These carry similar meanings to the ‘water-resistant’ and ‘waterproof’ tags. Wind-resistant jackets or items will be classified as windproof when they pass a threshold of more than 60 mph – a good example being REI-branded jackets.

Note that all waterproof jackets will also be windproof. Some water-resistant jackets will also fall in this category, although you will have to check the tags to clarify. Wind-resistant jackets are lighter, and therefore easier to stuff in a pocket. They are best if you are going for a short trip that does not have storm forecasts going on (they won’t offer much protection when winds go beyond 60 mph).


It is important to consider the purposes of the rain coat when you are selecting one. For instance, if you are looking for the most basic raincoat that can sort you out when you are dropping off your kids to school, you will not use that same coat when going out for a hiking session.

This is an upgrade beyond the usually expected rainwear that you are thinking of. It combines the benefits of an insulated shell or fleece jacket with a rain jacket, and this gives you the choice to wear either on its own. It also happens to be the most expensive, as their build is more durable and heavier to make them withstand the toughest environmental conditions.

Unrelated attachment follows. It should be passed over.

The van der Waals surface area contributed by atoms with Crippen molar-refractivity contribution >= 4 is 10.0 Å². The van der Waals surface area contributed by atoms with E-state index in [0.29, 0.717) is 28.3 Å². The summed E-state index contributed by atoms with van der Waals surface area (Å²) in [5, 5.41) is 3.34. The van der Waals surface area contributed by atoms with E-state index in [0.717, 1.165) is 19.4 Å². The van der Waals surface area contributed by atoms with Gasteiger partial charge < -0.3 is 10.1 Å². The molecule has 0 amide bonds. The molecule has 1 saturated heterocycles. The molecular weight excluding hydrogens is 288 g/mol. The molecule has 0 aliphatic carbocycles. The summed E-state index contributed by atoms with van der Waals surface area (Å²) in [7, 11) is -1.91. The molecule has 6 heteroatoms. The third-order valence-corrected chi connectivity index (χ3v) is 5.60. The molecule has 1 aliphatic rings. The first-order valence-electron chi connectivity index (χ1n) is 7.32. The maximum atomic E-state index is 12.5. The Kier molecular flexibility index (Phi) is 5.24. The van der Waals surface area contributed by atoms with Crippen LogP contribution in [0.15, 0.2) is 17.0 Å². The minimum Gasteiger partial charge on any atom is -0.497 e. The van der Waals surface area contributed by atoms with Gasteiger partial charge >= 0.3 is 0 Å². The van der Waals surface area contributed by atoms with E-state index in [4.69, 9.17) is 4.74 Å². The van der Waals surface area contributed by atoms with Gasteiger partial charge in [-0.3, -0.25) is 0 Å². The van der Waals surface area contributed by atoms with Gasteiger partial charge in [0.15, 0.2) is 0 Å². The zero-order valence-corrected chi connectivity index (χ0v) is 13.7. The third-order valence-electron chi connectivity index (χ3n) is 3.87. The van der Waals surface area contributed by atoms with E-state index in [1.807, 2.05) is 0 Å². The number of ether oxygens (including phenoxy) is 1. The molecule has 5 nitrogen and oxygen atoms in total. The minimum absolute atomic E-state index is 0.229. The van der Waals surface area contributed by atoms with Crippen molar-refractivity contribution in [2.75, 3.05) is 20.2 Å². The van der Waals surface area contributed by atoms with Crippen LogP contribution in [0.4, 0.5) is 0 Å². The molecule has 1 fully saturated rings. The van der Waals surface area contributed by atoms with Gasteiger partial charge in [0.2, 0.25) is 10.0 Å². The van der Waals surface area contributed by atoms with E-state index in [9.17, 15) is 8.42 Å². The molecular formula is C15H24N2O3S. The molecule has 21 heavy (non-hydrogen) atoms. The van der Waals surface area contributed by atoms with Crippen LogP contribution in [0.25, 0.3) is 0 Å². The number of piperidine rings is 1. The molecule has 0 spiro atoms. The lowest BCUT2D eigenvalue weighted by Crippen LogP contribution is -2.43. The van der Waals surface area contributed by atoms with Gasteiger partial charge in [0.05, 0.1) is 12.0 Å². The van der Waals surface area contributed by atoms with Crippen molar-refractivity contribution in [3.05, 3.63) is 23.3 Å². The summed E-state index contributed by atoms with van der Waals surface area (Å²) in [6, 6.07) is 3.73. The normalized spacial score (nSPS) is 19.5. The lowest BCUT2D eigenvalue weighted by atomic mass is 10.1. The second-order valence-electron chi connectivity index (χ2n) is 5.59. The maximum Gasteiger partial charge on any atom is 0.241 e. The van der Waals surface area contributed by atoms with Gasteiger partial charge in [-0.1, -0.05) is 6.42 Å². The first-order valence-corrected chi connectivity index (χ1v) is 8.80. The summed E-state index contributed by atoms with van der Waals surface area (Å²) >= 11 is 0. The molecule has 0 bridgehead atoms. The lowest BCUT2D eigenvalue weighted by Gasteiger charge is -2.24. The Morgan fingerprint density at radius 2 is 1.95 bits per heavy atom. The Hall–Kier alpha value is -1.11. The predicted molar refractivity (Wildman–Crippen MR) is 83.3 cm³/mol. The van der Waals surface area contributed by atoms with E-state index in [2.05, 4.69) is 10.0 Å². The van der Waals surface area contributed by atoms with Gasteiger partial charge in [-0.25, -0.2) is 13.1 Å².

Some other features to look at

Hood size

Do you know what is worse than going to your outdoor activities unprepared? Having a raincoat, but you are constantly trying to re-adjust it in some form, all while trying to focus on the adventure you are participating in.

To avoid this, make sure to buy something that has a helmet-compatible hood, which you can toggle to keep in place. This is particularly if you are searching for a raincoat for skiing, cycling, or climbing. This will also help you to focus on the activity, instead of trying to re-adjust the hood.

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